UK TV review: The Walking Dead: Season 11, Episode 12 (The Lucky Ones)
Neil Brazier | On 17, Mar 2022
Read our other Season 11 reviews here.
It’s time for Governor Milton (Laila Robins) to perform her diplomatic visit to the communities of Hilltop, Alexandria and Oceanside (remember them?) to see if they can be offered a part in the Commonwealth. The journey is a long one, out of state for the Commonwealth, but Lance (Josh Hamilton) is insisting that this will be a great move for the larger community. However, everyone – including Pamela – can see through him and that this is truly a power play by him to better his position.
We have spent 10 seasons with these survivors struggling to make ends meet, to stave off waves of the undead and numerous human enemies. The Commonwealth – thousands strong who haven’t had to struggle a day in a decade – clearly do not need these communities, but Lance, with his manipulative methods and desperate need for power, has convinced both Pamela and the leaders of the other communities otherwise. His motives are unearthed slightly, but there is something deeper and darker going on inside his head that remains secret.
The visit also serves as an opportunity for some of the survivors to return home and share stories. Trust is something that has been largely waived by the survivors in favour of the Commonwealth, all based on one conversation Eugene (Josh McDermitt) had with a resident there. After everything these people have gone through, you would expect them to be weary of other groups, especially one that boasts such a large population, something only Maggie (Lauren Cohan) seems to consider. You don’t have to look back very far to see examples of our survivors engaged in battles to the death over food supplies; yet, with the Commonwealth, there is no danger of fear or intimidation and no threat to supplies or lives in return. Given everything we and the survivors have gone through, if that doesn’t sit right with you, then The Lucky Ones might just make you see why.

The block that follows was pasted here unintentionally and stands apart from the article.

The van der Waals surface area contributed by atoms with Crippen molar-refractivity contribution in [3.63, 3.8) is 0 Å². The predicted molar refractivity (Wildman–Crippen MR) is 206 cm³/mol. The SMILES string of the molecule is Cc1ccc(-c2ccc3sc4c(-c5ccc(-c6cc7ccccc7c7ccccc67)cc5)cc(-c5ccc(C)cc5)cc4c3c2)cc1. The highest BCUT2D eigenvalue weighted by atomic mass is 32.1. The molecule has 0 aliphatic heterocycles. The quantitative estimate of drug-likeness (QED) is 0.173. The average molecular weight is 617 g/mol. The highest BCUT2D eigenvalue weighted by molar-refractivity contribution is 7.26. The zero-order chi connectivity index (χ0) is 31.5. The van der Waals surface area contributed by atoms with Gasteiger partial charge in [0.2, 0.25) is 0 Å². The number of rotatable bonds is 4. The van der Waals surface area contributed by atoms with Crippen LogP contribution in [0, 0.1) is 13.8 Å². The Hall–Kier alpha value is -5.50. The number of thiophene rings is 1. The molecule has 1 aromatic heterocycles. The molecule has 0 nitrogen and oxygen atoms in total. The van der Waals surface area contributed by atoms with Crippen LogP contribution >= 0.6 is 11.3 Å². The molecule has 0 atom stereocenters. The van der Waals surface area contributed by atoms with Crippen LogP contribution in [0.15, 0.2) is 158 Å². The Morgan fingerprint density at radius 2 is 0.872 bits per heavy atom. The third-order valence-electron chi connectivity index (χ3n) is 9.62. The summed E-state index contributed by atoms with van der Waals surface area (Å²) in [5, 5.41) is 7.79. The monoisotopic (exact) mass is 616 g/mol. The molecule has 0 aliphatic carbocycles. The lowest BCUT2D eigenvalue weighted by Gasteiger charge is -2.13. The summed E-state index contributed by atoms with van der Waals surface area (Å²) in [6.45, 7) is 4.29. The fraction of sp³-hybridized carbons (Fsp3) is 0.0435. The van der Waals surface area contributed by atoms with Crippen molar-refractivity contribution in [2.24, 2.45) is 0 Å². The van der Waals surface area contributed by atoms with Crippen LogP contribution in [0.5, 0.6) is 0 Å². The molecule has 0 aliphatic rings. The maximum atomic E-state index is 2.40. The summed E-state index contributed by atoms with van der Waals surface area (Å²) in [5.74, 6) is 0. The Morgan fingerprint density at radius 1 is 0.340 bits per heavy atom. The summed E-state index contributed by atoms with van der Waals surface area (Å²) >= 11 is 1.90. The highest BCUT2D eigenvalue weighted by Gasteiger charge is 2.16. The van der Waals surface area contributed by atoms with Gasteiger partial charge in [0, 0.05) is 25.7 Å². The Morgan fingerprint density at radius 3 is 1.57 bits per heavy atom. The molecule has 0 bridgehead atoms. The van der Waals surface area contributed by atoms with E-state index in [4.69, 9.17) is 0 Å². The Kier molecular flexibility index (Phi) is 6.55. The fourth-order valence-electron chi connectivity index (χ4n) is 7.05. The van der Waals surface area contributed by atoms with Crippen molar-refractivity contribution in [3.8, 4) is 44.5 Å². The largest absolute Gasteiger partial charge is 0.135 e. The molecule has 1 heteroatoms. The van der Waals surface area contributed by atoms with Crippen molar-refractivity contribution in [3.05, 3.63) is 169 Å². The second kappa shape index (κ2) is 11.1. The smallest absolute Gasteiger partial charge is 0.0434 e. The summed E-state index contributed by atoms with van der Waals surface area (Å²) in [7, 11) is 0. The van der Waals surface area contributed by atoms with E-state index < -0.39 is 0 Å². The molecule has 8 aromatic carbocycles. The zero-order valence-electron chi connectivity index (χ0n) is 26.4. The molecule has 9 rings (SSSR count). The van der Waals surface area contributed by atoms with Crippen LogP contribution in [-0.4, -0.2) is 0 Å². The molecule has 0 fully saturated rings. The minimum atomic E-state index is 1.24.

Rogue Element exposed something deeper going on at the Commonwealth, Eugene was betrayed and spied on and Lance Hornsby was at the middle of it. Despite this, nothing changes, Eugene is given another chance and Lance is out spreading his political propaganda, doing everything he can to manipulate the three communities to join him, wanting nothing in return. He does a good job of it, too, but not good enough – former farm girl Maggie can’t be tempted by his big city dreams, which exposes cracks in Lance’s state of mind and the real reason he was so keen to bring these communities in: political power.
While Lance is fighting for control at the top, there is still a class struggle going on at the bottom of the Commonwealth. Now sharing a mutual respect for one another, Mercer (Michael James Shaw) seems comfortable with expressing his true feelings about his home to Daryl (Norman Reedus) and they aren’t as bright and shiny as his armour. Mercer doesn’t go into details but offers that the Commonwealth isn’t all it appears to be, a feeling that is shared by his sister, Max (Margot Bingham), who holds a role close to Pamela and the true person speaking to Eugene on the radio. The uprising could have some powerful people on its side.
Elsewhere, Ezekiel (Khary Payton) has Carol (Melissa McBride) and her close ties to Lance to thank for his sudden rise up the hospital waiting list. Despite feeling guilty about this at first, he is convinced that he has given so much to the wider world that now it is time for it to give back to him. The comparisons between Carol and Lance are on show for all to see here, but as Lance looks to be using his power for his own gain, it is unlikely that Carol will allow herself to follow. This could mean Lance has two powerful women to contend with – and neither of them is Pamela Milton.
The Lucky Ones is a solid episode that is more political than it is powerful, but does offer some important information to allow us to see the real side to Lance. The over-use of gunfire, which would never normally be allowed in these communities, is symbolic in Maggie making her final decision whether to join the Commonwealth, but it also a distraction from an otherwise fun slow-motion zombie-slaying scene. Maggie will be a key player in the political game Lance is playing, the endgame of which is still very much in question.